I am a lecturer on the MSc. Speech & Language Therapy at the School of Allied Health, Faculty of Education & Health Sciences. I lead and teach on several modules relating to linguistics, acquired communication disorders and anatomy and physiology.
I am interested in Public & Patient Involvement and participatory approaches to health services research and implementation science. My current research focus centres on issues of equity in accessing healthcare, relating to communication; and optimising support for living well with post-stroke aphasia. I am also interested in novel approaches to rehabilitating language and conversation. Current projects and collaborations include: developing a Community of Practice to develop and implement communicatively-accessible psychological support post-stroke; exploring the cost effectiveness of post-stroke Speech & Language Therapy; developing international recommendations for person-centred, inclusive stroke care; and exploring support for parenting in the context of aphasia.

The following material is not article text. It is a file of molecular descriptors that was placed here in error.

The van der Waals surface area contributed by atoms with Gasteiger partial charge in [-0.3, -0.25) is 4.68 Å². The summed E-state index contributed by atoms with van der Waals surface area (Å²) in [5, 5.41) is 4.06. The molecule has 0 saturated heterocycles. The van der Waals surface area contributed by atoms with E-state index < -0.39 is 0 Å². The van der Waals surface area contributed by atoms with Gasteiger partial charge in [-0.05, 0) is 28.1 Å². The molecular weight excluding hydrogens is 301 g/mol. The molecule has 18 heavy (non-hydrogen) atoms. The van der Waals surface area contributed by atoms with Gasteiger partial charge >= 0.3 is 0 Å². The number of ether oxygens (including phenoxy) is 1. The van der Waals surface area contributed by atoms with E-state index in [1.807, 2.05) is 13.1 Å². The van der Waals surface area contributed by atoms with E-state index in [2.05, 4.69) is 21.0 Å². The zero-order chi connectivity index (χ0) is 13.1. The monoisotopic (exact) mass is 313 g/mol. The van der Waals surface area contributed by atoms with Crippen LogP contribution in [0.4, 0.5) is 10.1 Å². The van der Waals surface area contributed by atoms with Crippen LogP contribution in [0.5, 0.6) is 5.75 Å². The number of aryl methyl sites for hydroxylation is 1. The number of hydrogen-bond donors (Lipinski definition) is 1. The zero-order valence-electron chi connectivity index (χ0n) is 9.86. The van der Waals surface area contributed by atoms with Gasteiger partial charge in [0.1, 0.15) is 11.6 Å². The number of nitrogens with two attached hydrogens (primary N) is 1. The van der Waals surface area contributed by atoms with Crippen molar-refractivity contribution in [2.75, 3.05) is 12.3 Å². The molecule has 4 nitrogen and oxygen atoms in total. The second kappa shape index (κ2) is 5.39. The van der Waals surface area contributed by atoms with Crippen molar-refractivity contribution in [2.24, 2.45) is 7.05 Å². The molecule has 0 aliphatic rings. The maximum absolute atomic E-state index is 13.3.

My work is informed by my professional experience as a Speech & Language Therapist and a Project Manager with expertise in healthcare and service design projects - see https://www.researchgate.net/profile/Molly-Manning and https://orcid.org/0000-0002-2798-2695
Some recent publications include:
Manning, M., et al. (2019). "Perspectives of people with aphasia post-stroke towards personal recovery and living successfully: A systematic review and thematic synthesis." PloS One 14(3): e0214200.
Manning, M., et al. (2020). "The relevance of stroke care for living well with post-stroke aphasia: Qualitative interviews with working-aged adults." Disability and Rehabilitation.
Donnelly, S., et al. (2020). "Renegotiating dimensions of the self: A systematic review and qualitative evidence synthesis of the lived experience of self-managing rheumatoid arthritis." Health Expectations 00: 1-24.
Manning, M., et al. (2020). "Supporting people with post-stroke aphasia to live well: A cross-sectional survey of Speech & Language Therapists in Ireland." Health & Social Care in the Community 28(6): 2117-2124.
Manning, M. and S. Franklin (2016). "Cognitive grammar and aphasic discourse." Clinical Linguistics & Phonetics 30(6): 417-432. http://dx.doi.org/10.3109/02699206.2015.1128981